DHMC cardiologist Lauren Gilstrap remembered for her dedication to her work, true kindness
A “brilliant researcher [and] gifted clinician and teacher,” Gilstrap brought positive energy to each space in which she found herself, leaving those around her happy and loved.
Courtesy of Janet Milley
Lauren Gilstrap was larger than life, her research mentor and director of The Dartmouth Institute for Health Policy and Clinical Practice Amber Barnato said.
“You always knew when she was coming into a room,” she said
Gilstrap, who was a cardiologist at Dartmouth Hitchcock Medical Center, died on Oct. 21, 2022. She is survived by her wife Janet Milley, and her children Katelyn and David.
Barnato said Gilstrap’s presence in a room was characterized by her “booming voice” and “tailored pantsuits,” but she will be remembered for her kindness and work ethic. Barnato recalled a day when Gilstrap was wearing running clothes instead of her usual work attire.
Confused, Barnato asked Gilstrap if she was planning to go for a run, and Gilstrap responded that “she had just ran a 10k on the treadmill with a right heart catheter in her.”
Barnato said that heart catheters measure the physiology of the heart and their insertion is a dangerous procedure, but Gilstrap knew that a research study “needed a volunteer” to wear one, so she enrolled herself. She added that she knew Gilstrap as a passionate and endlessly inquisitive member of the medical community.
“She worked really hard,” Barnato said.
According to TCTMD, Gilstrap was born on Nov. 25, 1983 and received an M.D. from Harvard Medical School and a Masters of Public Health from Harvard School of Public Health. In 2018, Gilstrap moved to Hanover and joined the Heart and Vascular Center and its cardiovascular medicine section at Dartmouth-Hitchcock Medical Center, according to Mark Creager, the director of the Heart and Vascular Center.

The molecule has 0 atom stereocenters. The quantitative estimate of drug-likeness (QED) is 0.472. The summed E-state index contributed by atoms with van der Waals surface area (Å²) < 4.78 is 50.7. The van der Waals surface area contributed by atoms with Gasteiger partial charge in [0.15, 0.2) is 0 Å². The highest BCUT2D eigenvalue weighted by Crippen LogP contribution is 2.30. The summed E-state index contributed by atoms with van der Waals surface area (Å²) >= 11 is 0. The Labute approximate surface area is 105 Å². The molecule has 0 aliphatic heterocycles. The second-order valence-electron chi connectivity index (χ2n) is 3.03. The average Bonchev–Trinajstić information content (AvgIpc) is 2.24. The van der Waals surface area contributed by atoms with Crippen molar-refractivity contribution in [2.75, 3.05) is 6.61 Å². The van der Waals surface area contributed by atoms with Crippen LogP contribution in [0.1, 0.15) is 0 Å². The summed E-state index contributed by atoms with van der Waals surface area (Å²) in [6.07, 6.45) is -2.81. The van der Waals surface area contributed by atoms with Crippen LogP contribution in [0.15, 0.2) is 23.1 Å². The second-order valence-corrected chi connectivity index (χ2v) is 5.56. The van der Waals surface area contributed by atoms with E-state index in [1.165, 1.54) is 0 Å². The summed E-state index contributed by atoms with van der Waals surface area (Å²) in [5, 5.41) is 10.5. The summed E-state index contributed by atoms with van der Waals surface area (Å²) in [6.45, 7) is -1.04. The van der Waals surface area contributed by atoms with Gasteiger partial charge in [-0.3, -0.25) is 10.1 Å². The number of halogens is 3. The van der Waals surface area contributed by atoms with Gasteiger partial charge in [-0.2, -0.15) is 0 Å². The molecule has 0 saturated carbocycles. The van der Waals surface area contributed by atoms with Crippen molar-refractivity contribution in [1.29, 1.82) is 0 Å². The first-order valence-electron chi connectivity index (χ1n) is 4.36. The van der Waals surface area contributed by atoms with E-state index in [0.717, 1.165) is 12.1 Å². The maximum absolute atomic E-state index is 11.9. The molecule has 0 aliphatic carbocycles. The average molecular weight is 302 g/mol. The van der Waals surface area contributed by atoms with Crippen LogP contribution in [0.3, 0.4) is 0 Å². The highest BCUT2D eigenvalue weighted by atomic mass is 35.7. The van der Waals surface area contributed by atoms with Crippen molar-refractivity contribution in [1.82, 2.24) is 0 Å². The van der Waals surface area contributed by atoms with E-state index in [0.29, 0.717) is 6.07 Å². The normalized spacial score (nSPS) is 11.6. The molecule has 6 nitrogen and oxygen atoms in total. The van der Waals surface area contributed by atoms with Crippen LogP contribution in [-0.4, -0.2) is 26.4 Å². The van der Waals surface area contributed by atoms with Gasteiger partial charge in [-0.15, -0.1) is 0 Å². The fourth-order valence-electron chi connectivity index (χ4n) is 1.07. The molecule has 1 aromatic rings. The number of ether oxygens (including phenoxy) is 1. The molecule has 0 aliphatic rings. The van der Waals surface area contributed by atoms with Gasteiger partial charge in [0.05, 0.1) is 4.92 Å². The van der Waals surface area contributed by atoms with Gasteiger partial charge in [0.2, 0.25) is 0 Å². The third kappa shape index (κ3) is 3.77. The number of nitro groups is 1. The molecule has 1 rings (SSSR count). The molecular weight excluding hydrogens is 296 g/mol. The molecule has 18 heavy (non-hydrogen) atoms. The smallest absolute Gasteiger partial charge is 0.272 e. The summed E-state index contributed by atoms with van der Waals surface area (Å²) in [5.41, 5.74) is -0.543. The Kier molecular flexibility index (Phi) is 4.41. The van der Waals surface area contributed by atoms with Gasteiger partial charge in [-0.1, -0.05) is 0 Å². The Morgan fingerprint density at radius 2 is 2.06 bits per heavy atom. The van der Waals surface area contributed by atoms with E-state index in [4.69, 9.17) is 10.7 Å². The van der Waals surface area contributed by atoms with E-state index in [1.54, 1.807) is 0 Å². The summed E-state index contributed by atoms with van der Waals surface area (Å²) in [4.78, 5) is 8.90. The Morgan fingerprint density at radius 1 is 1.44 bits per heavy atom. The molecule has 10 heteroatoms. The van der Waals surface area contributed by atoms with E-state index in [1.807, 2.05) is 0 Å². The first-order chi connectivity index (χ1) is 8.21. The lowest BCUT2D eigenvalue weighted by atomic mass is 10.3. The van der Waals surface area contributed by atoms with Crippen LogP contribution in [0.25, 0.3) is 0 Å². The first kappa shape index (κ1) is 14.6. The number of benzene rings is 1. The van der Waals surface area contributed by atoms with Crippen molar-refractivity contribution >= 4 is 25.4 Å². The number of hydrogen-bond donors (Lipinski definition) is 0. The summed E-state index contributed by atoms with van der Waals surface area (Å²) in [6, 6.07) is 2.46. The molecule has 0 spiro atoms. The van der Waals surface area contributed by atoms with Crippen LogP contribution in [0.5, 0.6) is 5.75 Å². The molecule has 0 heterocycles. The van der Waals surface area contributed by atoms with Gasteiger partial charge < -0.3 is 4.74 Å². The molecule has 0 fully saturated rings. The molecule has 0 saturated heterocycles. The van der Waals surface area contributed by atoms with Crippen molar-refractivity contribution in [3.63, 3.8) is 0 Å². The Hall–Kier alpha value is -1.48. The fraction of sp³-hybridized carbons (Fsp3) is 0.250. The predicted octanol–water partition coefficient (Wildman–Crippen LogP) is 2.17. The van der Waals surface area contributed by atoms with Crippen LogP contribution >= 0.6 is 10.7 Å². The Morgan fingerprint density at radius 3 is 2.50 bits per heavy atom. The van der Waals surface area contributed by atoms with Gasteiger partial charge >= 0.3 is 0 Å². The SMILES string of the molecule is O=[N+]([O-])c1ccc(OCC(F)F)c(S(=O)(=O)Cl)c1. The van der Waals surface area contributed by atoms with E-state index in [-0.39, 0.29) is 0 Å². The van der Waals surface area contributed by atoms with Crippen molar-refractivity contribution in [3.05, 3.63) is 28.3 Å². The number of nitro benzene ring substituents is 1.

As an assistant professor at the Geisel School of Medicine and a member of the Dartmouth Institute for Health Policy and Clinical Practice, Gilstrap quickly became ingrained in the medical community at Dartmouth — even becoming the program director for Heart Failure and Transplant Cardiology in 2021, according to TCTMD.
Barnato said when Gilstrap arrived at DHMC she “was really easy to mentor” because she was always “four steps ahead of where you would expect someone in her stage to be.” Barnato added that Gilstrap’s medical knowledge made her a valuable mentor to those around her since her early days at DHMC
However, Barnato best remembers Gilstrap for her positivity.
“She was fun. When you were with Lauren, the room felt bright,” Barnato said.
While Gilstrap was a “brilliant researcher,” she was also “just really funny,” according to professor Jonathan Skinner.
According to Creager, Gilstrap was a “proverbial triple threat.”
“She was a superb clinician, beloved by her patients and clinical colleagues; an outstanding teacher and an accomplished scientist,” Creager wrote.
Gilstrap had a magnetic personality and was a beloved friend and desired mentor for undergraduate, graduate and medical students, as well as residents, fellows and faculty. Creager added. Her mentorship wasn’t desired solely because of her knowledge — but also because of her charisma and generosity.